Development of community health programme in Mozambique holds promise for enacting conservation
August 22, 2016
MZ4 Project Update: Jan thru June 2016
In this period, Endangered Wildlife Trust (EWT) staff had a visit to Madagascar. The visit was organised by Blue Ventures and aimed at building EWT’s capacity for the development and application of community-based incentives for conservation in Mozambique (for more information on this progress see update on MZ1). Needless to say EWT found this exchange very valuable for their work on incentives in the MZ4 project area and gave them insights of different incentives, such as seaweed farming in Bazaruto.
The experience from the field visit to Madagascar and the confirmed interest of local communities in seaweed farming brought EWT to starting an Environmental Impact Assessment to ensure that seaweed aquaculture on the island is both economically and environmentally sustainable.
Similarly to BV under MZ1, EWT reported on the development of an assessment on Sitone community’s livelihood and fishing practice. The assessment helped them identify the fishers that can “test” the alternative livelihoods.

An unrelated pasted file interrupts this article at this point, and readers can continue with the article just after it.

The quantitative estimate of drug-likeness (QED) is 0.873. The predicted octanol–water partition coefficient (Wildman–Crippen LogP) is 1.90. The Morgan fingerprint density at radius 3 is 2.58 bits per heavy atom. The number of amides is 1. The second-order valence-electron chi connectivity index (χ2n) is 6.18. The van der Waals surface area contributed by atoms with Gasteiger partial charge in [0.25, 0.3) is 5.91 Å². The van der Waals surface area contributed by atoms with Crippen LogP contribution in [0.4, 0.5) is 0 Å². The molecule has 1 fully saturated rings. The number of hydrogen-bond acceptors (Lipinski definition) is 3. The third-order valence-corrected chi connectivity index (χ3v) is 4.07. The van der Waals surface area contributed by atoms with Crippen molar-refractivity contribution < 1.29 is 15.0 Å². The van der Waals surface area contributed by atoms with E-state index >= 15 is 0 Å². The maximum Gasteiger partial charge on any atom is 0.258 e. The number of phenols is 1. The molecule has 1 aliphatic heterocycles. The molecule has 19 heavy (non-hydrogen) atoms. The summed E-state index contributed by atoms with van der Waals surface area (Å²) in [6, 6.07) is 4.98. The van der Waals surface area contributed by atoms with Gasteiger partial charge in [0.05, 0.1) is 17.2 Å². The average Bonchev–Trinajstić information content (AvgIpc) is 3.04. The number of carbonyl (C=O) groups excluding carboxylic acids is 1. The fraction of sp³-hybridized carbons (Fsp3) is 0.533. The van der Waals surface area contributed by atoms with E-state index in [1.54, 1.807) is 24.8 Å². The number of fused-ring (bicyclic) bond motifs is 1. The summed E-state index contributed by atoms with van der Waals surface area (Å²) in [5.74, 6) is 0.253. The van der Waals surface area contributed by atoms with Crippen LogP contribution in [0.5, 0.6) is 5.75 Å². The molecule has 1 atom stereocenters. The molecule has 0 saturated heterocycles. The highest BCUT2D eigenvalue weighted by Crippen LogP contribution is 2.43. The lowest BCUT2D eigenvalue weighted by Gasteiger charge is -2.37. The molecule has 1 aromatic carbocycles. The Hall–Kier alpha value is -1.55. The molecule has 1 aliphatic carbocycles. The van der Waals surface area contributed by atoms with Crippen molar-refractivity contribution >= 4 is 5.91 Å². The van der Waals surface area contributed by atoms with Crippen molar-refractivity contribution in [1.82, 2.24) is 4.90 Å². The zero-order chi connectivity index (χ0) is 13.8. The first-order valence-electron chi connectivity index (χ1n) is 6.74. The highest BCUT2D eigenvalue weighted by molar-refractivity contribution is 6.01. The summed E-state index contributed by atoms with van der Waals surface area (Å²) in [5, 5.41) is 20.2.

175 community members were interviewed, representing approximately 20% of the Sitone community.
The assessment allowed EWT to understand and quantify the level of reliance on fishing as a primary livelihood and the primary alternative that they need to explore.
A number of meetings with local communities were organised with BV’s support to identify alternative livelihoods. The meetings with communities were used to promote the link between community health and environmental health. With the support of Blue Ventures, EWT identified and trained local communities from each village to support the conduct of the health survey.
EWT begun surveying the coastal seagrass distribution and composition with the aim of setting up a monitoring programme and a protocol to be implemented/ adopted by the communities in conjunction with the park.
Initial works and communications with local authorities showed that there was need to raise the awareness on the impact of seine netting on the seagrasses and other drivers of change to seagrass habitats, and the seagrass distribution in the project area.